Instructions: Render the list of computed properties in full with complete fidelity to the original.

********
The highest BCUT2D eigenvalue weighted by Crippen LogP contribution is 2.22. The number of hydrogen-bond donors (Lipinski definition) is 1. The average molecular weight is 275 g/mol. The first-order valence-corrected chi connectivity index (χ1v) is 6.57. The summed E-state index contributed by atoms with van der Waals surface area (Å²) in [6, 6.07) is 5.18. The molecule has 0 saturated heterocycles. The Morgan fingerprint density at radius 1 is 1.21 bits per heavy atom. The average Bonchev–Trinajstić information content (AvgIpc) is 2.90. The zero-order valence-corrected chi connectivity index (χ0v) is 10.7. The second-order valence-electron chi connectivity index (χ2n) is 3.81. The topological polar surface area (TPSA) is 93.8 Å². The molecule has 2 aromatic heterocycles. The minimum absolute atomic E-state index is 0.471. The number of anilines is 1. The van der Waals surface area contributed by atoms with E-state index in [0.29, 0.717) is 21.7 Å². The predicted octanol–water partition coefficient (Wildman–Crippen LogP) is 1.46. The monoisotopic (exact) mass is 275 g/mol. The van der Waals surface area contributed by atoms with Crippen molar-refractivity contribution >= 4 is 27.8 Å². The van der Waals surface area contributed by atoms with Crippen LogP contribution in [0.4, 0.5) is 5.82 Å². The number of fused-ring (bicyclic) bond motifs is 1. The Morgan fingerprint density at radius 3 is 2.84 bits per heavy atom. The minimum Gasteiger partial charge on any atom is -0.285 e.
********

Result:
The highest BCUT2D eigenvalue weighted by Crippen LogP contribution is 2.22. The number of hydrogen-bond donors (Lipinski definition) is 1. The average molecular weight is 275 g/mol. The first-order valence-corrected chi connectivity index (χ1v) is 6.57. The summed E-state index contributed by atoms with van der Waals surface area (Å²) in [6, 6.07) is 5.18. The molecule has 0 saturated heterocycles. The Morgan fingerprint density at radius 1 is 1.21 bits per heavy atom. The average Bonchev–Trinajstić information content (AvgIpc) is 2.90. The zero-order valence-corrected chi connectivity index (χ0v) is 10.7. The second-order valence-electron chi connectivity index (χ2n) is 3.81. The topological polar surface area (TPSA) is 93.8 Å². The molecule has 2 aromatic heterocycles. The minimum absolute atomic E-state index is 0.471. The number of anilines is 1. The van der Waals surface area contributed by atoms with E-state index in [0.29, 0.717) is 21.7 Å². The predicted octanol–water partition coefficient (Wildman–Crippen LogP) is 1.46. The monoisotopic (exact) mass is 275 g/mol. The van der Waals surface area contributed by atoms with Crippen molar-refractivity contribution >= 4 is 27.8 Å². The van der Waals surface area contributed by atoms with Crippen LogP contribution in [0.4, 0.5) is 5.82 Å². The number of fused-ring (bicyclic) bond motifs is 1. The Morgan fingerprint density at radius 3 is 2.84 bits per heavy atom. The minimum Gasteiger partial charge on any atom is -0.285 e.